Guest Blogger: Samantha Langan, Occupational Therapist
Today people around the world will be wearing red ribbons to support World AIDS Day. This day of recognition started in 1988 to provide people with an opportunity to unite in the fight against Human Immunodeficiency Virus (HIV), show support for those who are living with HIV and to also commemorate those who have died. According to the Joint United Nations Programme on HIV/AIDS, 34 million people were living with HIV worldwide in 2011. In 2012, The Public Health Agency of Canada reported 2062 new cases of HIV, but it is expected that others are also living with the condition, not yet knowing they have been infected. There continues to be many myths and stereotypes around how HIV is transmitted and stigma remains for those living with HIV. Unfortunately, there isn’t yet a cure for this, but the disease is preventable.
Human Immunodeficiency Virus is a virus that attacks our body’s immune system, and over time, weakens our immune system to the point where it can no longer fight off bacteria, viruses, parasites, and even cancers. These diseases, known as opportunistic infections, can progress in the body of a person living with HIV and become what is known as Acquired Immune Deficiency Syndrome, or AIDS. While those living with HIV do experience difficulties, HIV is now considered a long-term chronic illness that can be treated to help prolong and improve quality of life for those living with HIV/AIDS.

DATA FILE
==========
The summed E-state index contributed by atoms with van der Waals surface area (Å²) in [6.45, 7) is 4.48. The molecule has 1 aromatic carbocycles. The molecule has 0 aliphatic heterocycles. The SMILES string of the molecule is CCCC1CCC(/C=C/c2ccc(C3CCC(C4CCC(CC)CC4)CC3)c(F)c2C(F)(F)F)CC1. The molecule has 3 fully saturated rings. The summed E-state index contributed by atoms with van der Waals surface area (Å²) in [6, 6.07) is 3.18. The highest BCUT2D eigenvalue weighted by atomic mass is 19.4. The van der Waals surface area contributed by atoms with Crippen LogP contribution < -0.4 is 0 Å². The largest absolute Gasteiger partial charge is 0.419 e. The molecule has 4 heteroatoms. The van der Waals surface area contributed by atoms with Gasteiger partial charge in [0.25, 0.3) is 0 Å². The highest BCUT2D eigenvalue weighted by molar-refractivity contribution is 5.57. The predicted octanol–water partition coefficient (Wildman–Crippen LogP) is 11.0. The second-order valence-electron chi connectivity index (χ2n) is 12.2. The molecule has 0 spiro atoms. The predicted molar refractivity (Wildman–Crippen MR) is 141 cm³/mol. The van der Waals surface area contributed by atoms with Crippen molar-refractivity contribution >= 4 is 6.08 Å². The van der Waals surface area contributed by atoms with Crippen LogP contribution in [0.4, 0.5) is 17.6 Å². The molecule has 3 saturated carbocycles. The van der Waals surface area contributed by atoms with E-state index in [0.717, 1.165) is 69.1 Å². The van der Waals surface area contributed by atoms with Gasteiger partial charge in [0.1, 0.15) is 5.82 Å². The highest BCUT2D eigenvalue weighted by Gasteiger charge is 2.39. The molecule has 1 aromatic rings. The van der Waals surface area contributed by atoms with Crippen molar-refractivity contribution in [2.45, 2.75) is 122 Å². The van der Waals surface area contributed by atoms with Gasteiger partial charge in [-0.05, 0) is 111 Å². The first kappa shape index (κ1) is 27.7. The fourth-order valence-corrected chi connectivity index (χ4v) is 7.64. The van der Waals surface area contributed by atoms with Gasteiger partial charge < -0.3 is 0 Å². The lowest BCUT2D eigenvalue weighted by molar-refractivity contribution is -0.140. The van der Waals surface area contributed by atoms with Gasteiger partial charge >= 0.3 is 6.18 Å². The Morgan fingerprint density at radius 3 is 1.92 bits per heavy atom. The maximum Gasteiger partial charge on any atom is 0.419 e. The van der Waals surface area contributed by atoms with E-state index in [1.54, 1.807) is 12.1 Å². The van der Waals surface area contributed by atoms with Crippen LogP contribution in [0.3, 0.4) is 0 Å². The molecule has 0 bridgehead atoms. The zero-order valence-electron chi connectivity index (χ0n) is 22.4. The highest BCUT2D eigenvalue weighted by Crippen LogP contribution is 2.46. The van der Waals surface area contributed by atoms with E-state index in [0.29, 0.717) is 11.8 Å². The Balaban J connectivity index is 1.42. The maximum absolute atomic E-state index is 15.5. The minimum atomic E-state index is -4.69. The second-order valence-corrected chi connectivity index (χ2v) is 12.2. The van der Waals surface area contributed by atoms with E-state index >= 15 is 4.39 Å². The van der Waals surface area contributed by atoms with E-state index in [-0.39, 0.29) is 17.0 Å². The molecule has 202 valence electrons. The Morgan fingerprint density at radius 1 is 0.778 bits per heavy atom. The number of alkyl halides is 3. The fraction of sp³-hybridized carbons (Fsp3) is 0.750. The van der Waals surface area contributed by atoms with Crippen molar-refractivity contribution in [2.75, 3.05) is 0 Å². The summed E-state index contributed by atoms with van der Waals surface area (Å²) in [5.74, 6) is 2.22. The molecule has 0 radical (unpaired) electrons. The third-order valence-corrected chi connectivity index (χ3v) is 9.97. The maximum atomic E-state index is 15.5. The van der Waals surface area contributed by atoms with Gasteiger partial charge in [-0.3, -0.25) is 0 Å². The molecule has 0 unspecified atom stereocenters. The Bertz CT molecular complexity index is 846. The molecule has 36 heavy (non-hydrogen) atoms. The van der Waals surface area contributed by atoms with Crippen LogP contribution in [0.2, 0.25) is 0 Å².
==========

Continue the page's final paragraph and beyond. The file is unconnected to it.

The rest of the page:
HIV is known to health professionals as an “episodic disability”, which means that for people living with the virus, symptoms can fluctuate unpredictably. Some common symptoms include muscle weakness, fatigue, changes in sensation in the hands and feet, decreased concentration and thinking, digestive problems, chronic pain as well as depression or anxiety. As symptoms can vary, people with HIV / AIDS can experience difficulty carrying out everyday activities like taking care of themselves, managing at home and attending work.
Occupational therapists support and empower people with all forms of disabilities and can assist people living with HIV to better manage in their desired activities despite unpredictable and on-going symptoms. In fact, occupational therapists work with those living with HIV by helping them to: manage their energy despite pain and fluctuating symptoms, find ways to adapt to tasks to make them more manageable, obtain devices that can improve safely and independence when completing daily tasks. Occupational therapists can also help people manage the emotional consequences associated with the condition, and can develop strategies to assist with cognitive changes should these exist. Another great way occupational therapists are helping those with HIV is through education and by providing strategies for them to be able to self-manage their disease. This is essential since HIV is a long-term illness. For more information about HIV/AIDS, check out the links below, or talk to an Occupational Therapist about how we help.
originally posted December 1, 2014